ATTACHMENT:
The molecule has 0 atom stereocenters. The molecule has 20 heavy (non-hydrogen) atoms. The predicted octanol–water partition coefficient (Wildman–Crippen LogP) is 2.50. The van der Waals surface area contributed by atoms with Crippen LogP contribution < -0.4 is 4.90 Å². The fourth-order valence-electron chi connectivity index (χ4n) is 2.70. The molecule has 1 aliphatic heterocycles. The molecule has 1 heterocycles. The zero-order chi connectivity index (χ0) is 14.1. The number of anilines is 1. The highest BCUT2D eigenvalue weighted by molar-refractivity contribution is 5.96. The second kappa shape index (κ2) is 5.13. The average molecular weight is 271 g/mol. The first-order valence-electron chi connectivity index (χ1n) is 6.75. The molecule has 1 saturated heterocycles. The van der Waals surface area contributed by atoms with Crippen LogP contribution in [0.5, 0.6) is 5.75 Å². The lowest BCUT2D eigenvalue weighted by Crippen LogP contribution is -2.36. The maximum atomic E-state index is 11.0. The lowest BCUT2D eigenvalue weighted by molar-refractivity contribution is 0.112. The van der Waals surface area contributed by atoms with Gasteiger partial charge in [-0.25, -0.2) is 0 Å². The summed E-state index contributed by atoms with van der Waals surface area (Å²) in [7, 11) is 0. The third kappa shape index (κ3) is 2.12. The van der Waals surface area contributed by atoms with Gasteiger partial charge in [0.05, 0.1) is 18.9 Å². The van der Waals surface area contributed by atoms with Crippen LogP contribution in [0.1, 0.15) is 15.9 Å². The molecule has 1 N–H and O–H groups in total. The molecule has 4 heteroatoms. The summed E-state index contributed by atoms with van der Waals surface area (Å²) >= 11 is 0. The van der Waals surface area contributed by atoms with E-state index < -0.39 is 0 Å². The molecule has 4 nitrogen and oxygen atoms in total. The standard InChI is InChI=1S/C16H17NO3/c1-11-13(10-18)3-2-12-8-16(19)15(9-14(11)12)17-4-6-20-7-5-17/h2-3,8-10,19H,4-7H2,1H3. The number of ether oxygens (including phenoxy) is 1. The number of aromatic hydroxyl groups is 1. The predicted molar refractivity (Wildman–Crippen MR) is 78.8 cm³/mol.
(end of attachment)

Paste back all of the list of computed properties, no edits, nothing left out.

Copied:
The molecule has 0 atom stereocenters. The molecule has 20 heavy (non-hydrogen) atoms. The predicted octanol–water partition coefficient (Wildman–Crippen LogP) is 2.50. The van der Waals surface area contributed by atoms with Crippen LogP contribution < -0.4 is 4.90 Å². The fourth-order valence-electron chi connectivity index (χ4n) is 2.70. The molecule has 1 aliphatic heterocycles. The molecule has 1 heterocycles. The zero-order chi connectivity index (χ0) is 14.1. The number of anilines is 1. The highest BCUT2D eigenvalue weighted by molar-refractivity contribution is 5.96. The second kappa shape index (κ2) is 5.13. The average molecular weight is 271 g/mol. The first-order valence-electron chi connectivity index (χ1n) is 6.75. The molecule has 1 saturated heterocycles. The van der Waals surface area contributed by atoms with Crippen LogP contribution in [0.5, 0.6) is 5.75 Å². The lowest BCUT2D eigenvalue weighted by Crippen LogP contribution is -2.36. The maximum atomic E-state index is 11.0. The lowest BCUT2D eigenvalue weighted by molar-refractivity contribution is 0.112. The van der Waals surface area contributed by atoms with Gasteiger partial charge in [-0.25, -0.2) is 0 Å². The summed E-state index contributed by atoms with van der Waals surface area (Å²) in [7, 11) is 0. The third kappa shape index (κ3) is 2.12. The van der Waals surface area contributed by atoms with Gasteiger partial charge in [0.05, 0.1) is 18.9 Å². The van der Waals surface area contributed by atoms with Crippen LogP contribution in [0.1, 0.15) is 15.9 Å². The molecule has 1 N–H and O–H groups in total. The molecule has 4 heteroatoms. The summed E-state index contributed by atoms with van der Waals surface area (Å²) >= 11 is 0. The van der Waals surface area contributed by atoms with E-state index < -0.39 is 0 Å². The molecule has 4 nitrogen and oxygen atoms in total. The standard InChI is InChI=1S/C16H17NO3/c1-11-13(10-18)3-2-12-8-16(19)15(9-14(11)12)17-4-6-20-7-5-17/h2-3,8-10,19H,4-7H2,1H3. The number of ether oxygens (including phenoxy) is 1. The number of aromatic hydroxyl groups is 1. The predicted molar refractivity (Wildman–Crippen MR) is 78.8 cm³/mol.